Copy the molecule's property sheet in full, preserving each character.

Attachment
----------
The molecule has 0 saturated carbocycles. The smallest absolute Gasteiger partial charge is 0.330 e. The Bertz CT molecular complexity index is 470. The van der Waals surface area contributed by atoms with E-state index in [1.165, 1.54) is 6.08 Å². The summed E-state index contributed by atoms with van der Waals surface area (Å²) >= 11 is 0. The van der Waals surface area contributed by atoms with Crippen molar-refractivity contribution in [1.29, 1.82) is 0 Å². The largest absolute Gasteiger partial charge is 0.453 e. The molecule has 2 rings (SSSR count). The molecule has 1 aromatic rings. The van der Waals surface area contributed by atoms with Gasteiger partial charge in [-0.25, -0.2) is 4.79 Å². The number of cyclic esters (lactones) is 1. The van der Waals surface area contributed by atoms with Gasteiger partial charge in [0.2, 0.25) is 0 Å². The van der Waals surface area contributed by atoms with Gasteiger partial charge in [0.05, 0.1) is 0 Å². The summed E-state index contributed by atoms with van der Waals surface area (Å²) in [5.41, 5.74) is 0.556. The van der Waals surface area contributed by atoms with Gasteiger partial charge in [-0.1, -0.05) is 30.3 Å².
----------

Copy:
The molecule has 0 saturated carbocycles. The smallest absolute Gasteiger partial charge is 0.330 e. The Bertz CT molecular complexity index is 470. The van der Waals surface area contributed by atoms with E-state index in [1.165, 1.54) is 6.08 Å². The summed E-state index contributed by atoms with van der Waals surface area (Å²) >= 11 is 0. The van der Waals surface area contributed by atoms with Crippen molar-refractivity contribution in [1.29, 1.82) is 0 Å². The largest absolute Gasteiger partial charge is 0.453 e. The molecule has 2 rings (SSSR count). The molecule has 1 aromatic rings. The van der Waals surface area contributed by atoms with Gasteiger partial charge in [-0.25, -0.2) is 4.79 Å². The number of cyclic esters (lactones) is 1. The van der Waals surface area contributed by atoms with Gasteiger partial charge in [0.2, 0.25) is 0 Å². The van der Waals surface area contributed by atoms with Gasteiger partial charge in [0.05, 0.1) is 0 Å². The summed E-state index contributed by atoms with van der Waals surface area (Å²) in [5.41, 5.74) is 0.556. The van der Waals surface area contributed by atoms with Gasteiger partial charge in [-0.1, -0.05) is 30.3 Å².